This course will use film to discuss philosophy, and philosophy to discuss film. Many of the film selections will be science fiction because, despite the name, that genre of film tends to be an exploration of philosophical and even theological questions.
Rationale for Including the Written Word
Written philosophy, fiction, and literature will also feature prominently in the course because those who are the most literate tend to have the most insightful, interesting things to say about what they are viewing, and also to understand what they are viewing better. Many directors of meaningful films assume that their art house audiences are readers who are used to applying themselves assiduously to intellectually demanding tasks, thinking about what they are engaged with, are comfortable with ambiguity, and do not expect easy answers.
There was an attempt in the 1990s to argue that students who did not read were just “differently” literate – they were “media savvy.” This idea turned out to be chimerical and not supported by the facts.
Movies and TV Series to Be Studied,
and Their Corresponding Books and Reading Material
- Film: Stalker – by Tarkovsky
Books: Roadside Picnic by the Strugatsky Brothers, We by Zamyatin. Article summarizing The Mastery and His Emissary by Iain McGilchrist
A movie about the role of imagination, creativity, and intuition in human life. And, as René Girard argues, like any good story, a conversion story; from prosaicism and despair, to a rejection of nihilism and the fear that people might make bad use of free will, and creativity.
- Film: Solaris – by Tarkovsky
Book: Solaris by Stanislav Lem
A scientist with the lack of imagination of soulless accountant, rediscovers a love for earth, love for a woman, and an acceptance of mystery at the core of existence. Solaris is a planet that appears to be conscious and is either defending itself, torturing the astronauts, or trying to communicate with them, by manifesting their subconscious fears.
- Film: 2001 Space Odyssey by Stanley Kubrick
Reading: Summary of Deceit, Desire and the Novel, by René Girard
HAL the computer starts to kill the crew one by one. He appears to be driven by resentment. Resentment is such a peculiarly human emotion, that permeates so much of human existence, that HAL demonstrates his humanity in the act of destroying his crew mates.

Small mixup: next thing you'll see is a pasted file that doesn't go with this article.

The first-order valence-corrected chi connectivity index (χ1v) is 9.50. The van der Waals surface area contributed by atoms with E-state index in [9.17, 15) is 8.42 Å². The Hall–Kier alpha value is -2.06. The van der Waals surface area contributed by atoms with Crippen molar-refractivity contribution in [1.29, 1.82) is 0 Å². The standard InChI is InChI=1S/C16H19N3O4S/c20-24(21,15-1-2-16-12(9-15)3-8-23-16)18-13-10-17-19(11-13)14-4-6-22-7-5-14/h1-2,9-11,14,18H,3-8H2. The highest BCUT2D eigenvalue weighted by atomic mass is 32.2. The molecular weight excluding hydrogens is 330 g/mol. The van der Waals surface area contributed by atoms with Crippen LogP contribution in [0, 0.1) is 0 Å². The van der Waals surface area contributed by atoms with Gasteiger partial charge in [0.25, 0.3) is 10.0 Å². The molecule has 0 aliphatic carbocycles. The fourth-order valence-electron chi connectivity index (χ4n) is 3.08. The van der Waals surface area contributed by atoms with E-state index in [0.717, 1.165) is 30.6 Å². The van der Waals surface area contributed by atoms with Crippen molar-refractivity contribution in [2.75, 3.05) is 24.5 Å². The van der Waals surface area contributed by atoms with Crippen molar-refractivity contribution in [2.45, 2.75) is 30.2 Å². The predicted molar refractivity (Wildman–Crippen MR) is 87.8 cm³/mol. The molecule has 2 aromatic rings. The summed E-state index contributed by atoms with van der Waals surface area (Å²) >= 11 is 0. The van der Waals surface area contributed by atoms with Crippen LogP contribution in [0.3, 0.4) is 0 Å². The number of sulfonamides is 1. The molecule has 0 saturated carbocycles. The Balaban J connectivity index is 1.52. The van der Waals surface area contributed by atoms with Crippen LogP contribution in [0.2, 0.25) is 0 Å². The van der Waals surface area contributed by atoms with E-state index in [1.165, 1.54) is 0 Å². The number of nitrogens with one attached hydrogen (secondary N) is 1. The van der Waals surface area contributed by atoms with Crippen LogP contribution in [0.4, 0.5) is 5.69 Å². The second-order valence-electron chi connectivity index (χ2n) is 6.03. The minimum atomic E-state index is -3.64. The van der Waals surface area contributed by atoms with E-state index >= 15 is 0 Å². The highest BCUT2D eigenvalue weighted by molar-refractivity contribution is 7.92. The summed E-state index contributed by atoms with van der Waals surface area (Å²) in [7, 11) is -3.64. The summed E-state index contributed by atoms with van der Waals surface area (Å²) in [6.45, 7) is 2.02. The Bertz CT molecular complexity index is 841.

- Blade Runner by Ridley Scott
Book: Do Androids Dream of Electric Sheep? By Philip K. Dick. The Sociopath Next Door by Martha Stout
Also, a conversion story, the androids (replicants) in the movie start by trying to deal with the fact of their mortality – a four year life span – with one of them turning around to save the life of the very man who has been hired to kill him. The books ask about the borderline between sociopathy and normal individuals. What exactly is the difference between them?
- True Detective First Season, 8 episodes, written by Nic Pizzolatto
Book: The Call of Cthulu by H. P. Lovecraft.
The TV series explicitly explores the arguments for and against nihilism, while trying to figure out who is involved in sacrificial, ritualistic murders modeled on those described in H. P. Lovecraft’s The Call of Cthulu. Nic Pizzolato has degrees in English and Philosophy and it shows!
- Groundhog Day by Harold Ramis
Reading: Nietzsche – Eternal Recurrence
Groundhog Day may seem like a light comedy, but it is philosophically rich. The Buddhist screenwriter, a Jewbu, commented that Jehovah’s Witnesses, Jews, Platonists, Buddhists, Hindus, and pretty much every other religion under the sun considered the movie to be about their religion and/or philosophy. Phil (love in Greek) slowly makes his way from morally repugnant to morally enlightened by reliving the same day over and over – according to the screenwriter – for ten thousand years, although never made explicit in the movie.
- Tampopo by Juzo Itami
The Meaning of Life boiled to down to the quest to make the perfect bowl of soup, done with panache and humor.
- Still Life by Uberto Passolini
A city counsel worker whose job it is to take note of and hold funerals for those who die with no friends or relatives willing to attend their funeral. Making a scrapbook for each dead individual who has so alienated everyone in his or her life that she or he has died alone, and lovingly remembering them, this city worker avoids one of the worst of fates for the dead – dying unloved and immediately forgotten. A profound, thoughtful, and ultimately cheering movie.
- American Psycho by Mary Harron
Book: American Psycho
The movie and the book are a frequently misunderstood satire of 1980s New York City, Wall Street materialism. Everyone is doing cocaine, wearing designer clothing, and trying to get into the most exclusive restaurants. One of them might or might not be slowly killing off his mimetic rivals. Mimetic rivals being people who have come to desire the same thing, putting them at odds with each other, and filling each other with resentment.
- Revanche by Gotz Spielmann
Revanche is a German word that means “now we are even,” or “evening the score,” rather than “revenge.” The protagonist has to decide whether to forgive the policeman who shot his girlfriend and accomplice in crime. While trying to decide, he shares the home of his grandfather who admires his excellent work ethic.